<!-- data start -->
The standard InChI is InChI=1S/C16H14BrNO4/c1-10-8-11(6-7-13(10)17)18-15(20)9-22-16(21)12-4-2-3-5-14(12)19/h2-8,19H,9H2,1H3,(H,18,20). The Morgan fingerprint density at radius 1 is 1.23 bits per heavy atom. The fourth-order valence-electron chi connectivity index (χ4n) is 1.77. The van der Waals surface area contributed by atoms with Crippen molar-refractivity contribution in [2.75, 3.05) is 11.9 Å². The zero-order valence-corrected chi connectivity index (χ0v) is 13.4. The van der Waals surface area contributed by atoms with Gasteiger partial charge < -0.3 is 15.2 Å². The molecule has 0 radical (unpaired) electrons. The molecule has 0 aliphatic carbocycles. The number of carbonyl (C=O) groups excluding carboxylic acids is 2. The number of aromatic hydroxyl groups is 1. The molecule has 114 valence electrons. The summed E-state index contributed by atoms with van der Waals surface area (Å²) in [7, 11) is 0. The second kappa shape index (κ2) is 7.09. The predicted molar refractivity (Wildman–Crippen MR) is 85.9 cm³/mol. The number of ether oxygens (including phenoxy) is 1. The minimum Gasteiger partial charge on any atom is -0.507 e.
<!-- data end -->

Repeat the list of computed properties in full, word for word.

The standard InChI is InChI=1S/C16H14BrNO4/c1-10-8-11(6-7-13(10)17)18-15(20)9-22-16(21)12-4-2-3-5-14(12)19/h2-8,19H,9H2,1H3,(H,18,20). The Morgan fingerprint density at radius 1 is 1.23 bits per heavy atom. The fourth-order valence-electron chi connectivity index (χ4n) is 1.77. The van der Waals surface area contributed by atoms with Crippen molar-refractivity contribution in [2.75, 3.05) is 11.9 Å². The zero-order valence-corrected chi connectivity index (χ0v) is 13.4. The van der Waals surface area contributed by atoms with Gasteiger partial charge < -0.3 is 15.2 Å². The molecule has 0 radical (unpaired) electrons. The molecule has 0 aliphatic carbocycles. The number of carbonyl (C=O) groups excluding carboxylic acids is 2. The number of aromatic hydroxyl groups is 1. The molecule has 114 valence electrons. The summed E-state index contributed by atoms with van der Waals surface area (Å²) in [7, 11) is 0. The second kappa shape index (κ2) is 7.09. The predicted molar refractivity (Wildman–Crippen MR) is 85.9 cm³/mol. The number of ether oxygens (including phenoxy) is 1. The minimum Gasteiger partial charge on any atom is -0.507 e.